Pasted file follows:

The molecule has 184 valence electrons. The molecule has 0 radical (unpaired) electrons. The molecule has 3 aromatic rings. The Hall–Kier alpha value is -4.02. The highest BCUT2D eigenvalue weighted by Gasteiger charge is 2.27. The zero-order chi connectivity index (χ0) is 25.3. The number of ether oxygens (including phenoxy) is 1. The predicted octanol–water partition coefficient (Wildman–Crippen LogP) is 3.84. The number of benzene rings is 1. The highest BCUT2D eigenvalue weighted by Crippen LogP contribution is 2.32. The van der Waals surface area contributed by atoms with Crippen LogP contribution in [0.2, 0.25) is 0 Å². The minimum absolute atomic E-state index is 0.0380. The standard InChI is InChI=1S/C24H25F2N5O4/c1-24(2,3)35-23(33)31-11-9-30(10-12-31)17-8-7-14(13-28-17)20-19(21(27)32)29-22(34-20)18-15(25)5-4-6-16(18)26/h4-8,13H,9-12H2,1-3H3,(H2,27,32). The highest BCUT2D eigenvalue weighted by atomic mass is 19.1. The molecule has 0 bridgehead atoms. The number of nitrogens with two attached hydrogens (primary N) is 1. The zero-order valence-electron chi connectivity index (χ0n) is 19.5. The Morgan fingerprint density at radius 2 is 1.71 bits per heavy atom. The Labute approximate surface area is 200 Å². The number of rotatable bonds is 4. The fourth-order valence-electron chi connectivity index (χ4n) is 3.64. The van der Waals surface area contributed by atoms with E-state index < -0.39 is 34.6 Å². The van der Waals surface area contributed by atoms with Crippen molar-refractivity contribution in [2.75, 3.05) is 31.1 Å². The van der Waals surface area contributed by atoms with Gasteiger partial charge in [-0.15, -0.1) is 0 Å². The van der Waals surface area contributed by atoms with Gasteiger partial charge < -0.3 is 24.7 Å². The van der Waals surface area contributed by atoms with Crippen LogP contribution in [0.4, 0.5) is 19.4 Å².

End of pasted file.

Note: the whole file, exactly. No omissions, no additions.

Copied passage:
The molecule has 184 valence electrons. The molecule has 0 radical (unpaired) electrons. The molecule has 3 aromatic rings. The Hall–Kier alpha value is -4.02. The highest BCUT2D eigenvalue weighted by Gasteiger charge is 2.27. The zero-order chi connectivity index (χ0) is 25.3. The number of ether oxygens (including phenoxy) is 1. The predicted octanol–water partition coefficient (Wildman–Crippen LogP) is 3.84. The number of benzene rings is 1. The highest BCUT2D eigenvalue weighted by Crippen LogP contribution is 2.32. The van der Waals surface area contributed by atoms with Crippen LogP contribution in [0.2, 0.25) is 0 Å². The minimum absolute atomic E-state index is 0.0380. The standard InChI is InChI=1S/C24H25F2N5O4/c1-24(2,3)35-23(33)31-11-9-30(10-12-31)17-8-7-14(13-28-17)20-19(21(27)32)29-22(34-20)18-15(25)5-4-6-16(18)26/h4-8,13H,9-12H2,1-3H3,(H2,27,32). The highest BCUT2D eigenvalue weighted by atomic mass is 19.1. The molecule has 0 bridgehead atoms. The number of nitrogens with two attached hydrogens (primary N) is 1. The zero-order valence-electron chi connectivity index (χ0n) is 19.5. The Morgan fingerprint density at radius 2 is 1.71 bits per heavy atom. The Labute approximate surface area is 200 Å². The number of rotatable bonds is 4. The fourth-order valence-electron chi connectivity index (χ4n) is 3.64. The van der Waals surface area contributed by atoms with E-state index < -0.39 is 34.6 Å². The van der Waals surface area contributed by atoms with Crippen molar-refractivity contribution in [2.75, 3.05) is 31.1 Å². The van der Waals surface area contributed by atoms with Gasteiger partial charge in [-0.15, -0.1) is 0 Å². The van der Waals surface area contributed by atoms with Gasteiger partial charge < -0.3 is 24.7 Å². The van der Waals surface area contributed by atoms with Crippen LogP contribution in [0.4, 0.5) is 19.4 Å².